The first punch is a shock. We’re taking a short cut across where the old steelworks used to be, that huge old strip of land between the river and the canal with the motorway flying somewhere way overhead and down here it’s almost quiet. Silver birch trees and rowan bushes bursting up through the concrete foundations. Thistles with bright purple flower heads, stray yellow rapeseed flown in from the fields outside town, those white flowers with the petals like trumpets that wind their way across the ground and up round anything they can get their feelers on to. Butterflies and dragonflies and the evening-song of birds that have lived here for centuries. He says, you wouldn’t have thought this was a foundry just five years ago would you. Everywhere there are scattered lumps of machinery, lost cogs and gearwheels, stacks of plate, coils of wire. He says, the way these trees come back you wouldn’t believe it. He was one of the last workers to be laid off here, and he can still point out where the steel was smelted and poured and formed; the outlines of the old sheds and foundry-halls spread out across the whole site like a giant blueprint, ankle-high walls rearing up to hold a tall window frame, a door hanging off its hinges. But mostly there are trees and bushes and birdlife, and it’s a good place to walk on a long summer’s evening with the sky stretching hazy blue over our heads, a couple of pints swimming through us and one or other of us talking quietly now and again.
So when the first punch comes, it’s a shock. Straight into my stomach and my body folds around it, the breath knocked out of me and I stagger backwards with my feet scraping and scrabbling on the stony ground. Perhaps it doesn’t make sense that I’m surprised, because why else would we be out here, talking about these things, all this talk of I love my wife and if anyone ever tried I know what I’d do, but as I drag the air back into my winded lungs I’m surprised and I don’t understand.
I look up at him, laughing, as though it might be a joke or I can somehow turn it into one, and I say what what are you doing what’s this? He brings the heel of his open hand crashing into the side of my head like a lump-hammer. I almost fall to the ground, and there’s a high-pitched ringing noise in my ears and I can’t think and I don’t know how to respond. I lift my arms up around my head, turning away, and he pulls my wrists to my side as he slams his forehead into the bridge of my nose.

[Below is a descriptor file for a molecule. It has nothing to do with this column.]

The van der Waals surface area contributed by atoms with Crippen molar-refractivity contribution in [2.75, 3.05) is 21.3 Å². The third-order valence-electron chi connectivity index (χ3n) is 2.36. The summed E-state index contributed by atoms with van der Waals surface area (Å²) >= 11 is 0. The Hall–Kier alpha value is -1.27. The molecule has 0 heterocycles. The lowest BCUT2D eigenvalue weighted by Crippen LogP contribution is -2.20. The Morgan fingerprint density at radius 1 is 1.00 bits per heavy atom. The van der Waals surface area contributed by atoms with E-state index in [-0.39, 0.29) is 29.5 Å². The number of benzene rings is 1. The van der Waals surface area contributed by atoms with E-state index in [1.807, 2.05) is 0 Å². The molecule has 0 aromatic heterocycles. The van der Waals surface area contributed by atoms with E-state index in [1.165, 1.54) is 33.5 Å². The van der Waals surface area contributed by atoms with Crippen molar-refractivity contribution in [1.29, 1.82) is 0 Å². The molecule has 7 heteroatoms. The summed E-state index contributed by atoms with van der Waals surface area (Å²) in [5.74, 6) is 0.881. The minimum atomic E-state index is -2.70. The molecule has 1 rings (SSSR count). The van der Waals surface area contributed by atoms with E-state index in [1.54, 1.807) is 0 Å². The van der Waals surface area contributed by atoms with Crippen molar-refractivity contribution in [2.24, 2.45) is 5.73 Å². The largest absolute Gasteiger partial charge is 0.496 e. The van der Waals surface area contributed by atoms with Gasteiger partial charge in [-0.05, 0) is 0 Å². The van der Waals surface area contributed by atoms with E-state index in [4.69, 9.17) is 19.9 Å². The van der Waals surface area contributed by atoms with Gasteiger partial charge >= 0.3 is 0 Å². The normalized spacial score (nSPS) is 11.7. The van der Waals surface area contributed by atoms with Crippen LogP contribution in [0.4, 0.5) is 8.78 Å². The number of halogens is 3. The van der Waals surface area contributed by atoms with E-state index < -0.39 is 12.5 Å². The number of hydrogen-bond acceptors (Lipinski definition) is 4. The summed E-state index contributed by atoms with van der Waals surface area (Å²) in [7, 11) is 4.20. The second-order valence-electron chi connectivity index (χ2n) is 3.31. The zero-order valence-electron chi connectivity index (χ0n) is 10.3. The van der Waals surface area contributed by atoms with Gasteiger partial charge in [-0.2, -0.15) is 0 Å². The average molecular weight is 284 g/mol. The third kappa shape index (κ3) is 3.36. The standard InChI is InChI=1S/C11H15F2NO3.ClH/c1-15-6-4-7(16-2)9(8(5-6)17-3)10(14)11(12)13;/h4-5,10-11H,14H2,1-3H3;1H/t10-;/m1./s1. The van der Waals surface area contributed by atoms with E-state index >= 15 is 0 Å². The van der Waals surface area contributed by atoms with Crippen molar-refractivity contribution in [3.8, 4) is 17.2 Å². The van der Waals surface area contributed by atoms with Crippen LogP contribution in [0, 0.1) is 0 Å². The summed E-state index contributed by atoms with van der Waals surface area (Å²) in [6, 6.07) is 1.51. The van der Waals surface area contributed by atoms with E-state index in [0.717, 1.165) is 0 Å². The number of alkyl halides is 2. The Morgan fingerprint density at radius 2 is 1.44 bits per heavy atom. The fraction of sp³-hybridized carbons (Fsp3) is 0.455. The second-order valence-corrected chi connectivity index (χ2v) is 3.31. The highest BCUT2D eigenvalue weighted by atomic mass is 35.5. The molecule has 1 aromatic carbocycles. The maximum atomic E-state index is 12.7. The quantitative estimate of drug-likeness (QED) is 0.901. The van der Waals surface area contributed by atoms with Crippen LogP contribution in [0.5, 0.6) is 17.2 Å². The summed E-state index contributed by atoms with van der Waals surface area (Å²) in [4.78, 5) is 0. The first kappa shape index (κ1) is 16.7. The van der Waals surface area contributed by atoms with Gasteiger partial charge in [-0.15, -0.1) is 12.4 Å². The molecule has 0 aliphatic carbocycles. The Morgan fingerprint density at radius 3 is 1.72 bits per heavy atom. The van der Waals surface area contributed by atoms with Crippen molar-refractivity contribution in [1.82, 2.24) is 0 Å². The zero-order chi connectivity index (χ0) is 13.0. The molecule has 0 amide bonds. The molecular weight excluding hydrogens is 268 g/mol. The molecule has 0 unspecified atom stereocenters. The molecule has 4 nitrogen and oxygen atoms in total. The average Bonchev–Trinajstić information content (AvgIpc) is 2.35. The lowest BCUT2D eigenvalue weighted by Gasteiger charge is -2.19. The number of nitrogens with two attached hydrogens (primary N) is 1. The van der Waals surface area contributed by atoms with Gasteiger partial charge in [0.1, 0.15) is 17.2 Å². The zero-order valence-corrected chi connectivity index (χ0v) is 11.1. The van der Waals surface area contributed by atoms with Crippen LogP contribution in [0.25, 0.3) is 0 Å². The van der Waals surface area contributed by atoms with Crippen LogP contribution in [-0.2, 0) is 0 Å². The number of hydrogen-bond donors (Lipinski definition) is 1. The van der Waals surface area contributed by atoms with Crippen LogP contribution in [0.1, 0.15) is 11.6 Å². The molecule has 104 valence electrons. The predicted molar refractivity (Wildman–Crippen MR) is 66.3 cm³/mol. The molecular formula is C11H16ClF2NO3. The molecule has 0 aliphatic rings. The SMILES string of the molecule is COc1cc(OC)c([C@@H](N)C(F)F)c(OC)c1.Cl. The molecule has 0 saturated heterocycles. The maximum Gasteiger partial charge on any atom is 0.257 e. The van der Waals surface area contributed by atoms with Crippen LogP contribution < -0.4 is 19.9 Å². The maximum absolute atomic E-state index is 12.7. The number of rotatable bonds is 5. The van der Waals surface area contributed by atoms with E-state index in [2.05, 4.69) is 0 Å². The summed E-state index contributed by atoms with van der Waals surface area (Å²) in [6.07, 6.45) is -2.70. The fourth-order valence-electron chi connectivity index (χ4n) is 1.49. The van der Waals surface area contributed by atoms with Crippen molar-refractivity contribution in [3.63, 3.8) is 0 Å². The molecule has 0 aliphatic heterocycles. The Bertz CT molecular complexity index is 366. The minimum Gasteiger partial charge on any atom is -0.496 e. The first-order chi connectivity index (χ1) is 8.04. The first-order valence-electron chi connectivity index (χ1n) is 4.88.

I’m on the ground, and he is standing over me. Everything is muffled. I’m aware of the sound of running water somewhere. He stoops over me, and punches each side of my head alternately, each punch knocking my head across to meet the next. My arms reach up again to shield myself, but he just punches on through them. He is breathing heavily, watching me, concentrating.
When he stops, there is pain. A hot roar of pain flooding through me. I turn my head to one side and vomit on to the ground. He stands away slightly, getting his breath back.
And this is not right. I should be running away, or defending myself, or calling for help, but I am doing none of these things. I am lying on the dirty ground, watching him, waiting for his next move.
He says what did you think you were doing?
He says how did you even imagine you were going to get away with it?
He calls me a cunt, and he kicks me in the side, his boot fitting neatly between my hip bone and the base of my ribcage.
The first time she ever touched me, she touched me on the back of the head, her fingers trailing down through my hair to the nape of my neck, up again, down again, suddenly pulling away as though scorched against a hotplate. She said sorry sorry and for some reason I said sorry too and we didn’t say anything else about it. But the way it felt; her long fingers pressing lightly and firmly, the slight scratch of her fingernails. I could feel the lines they had traced across my scalp, tingling.
It had come from nowhere, a lull in the conversation, her hand drifting there with her eyes fixed firmly on mine and I didn’t pull away or say anything to stop her, and afterwards I wanted her to do it again and I wanted to leave and I wanted her not to have done it.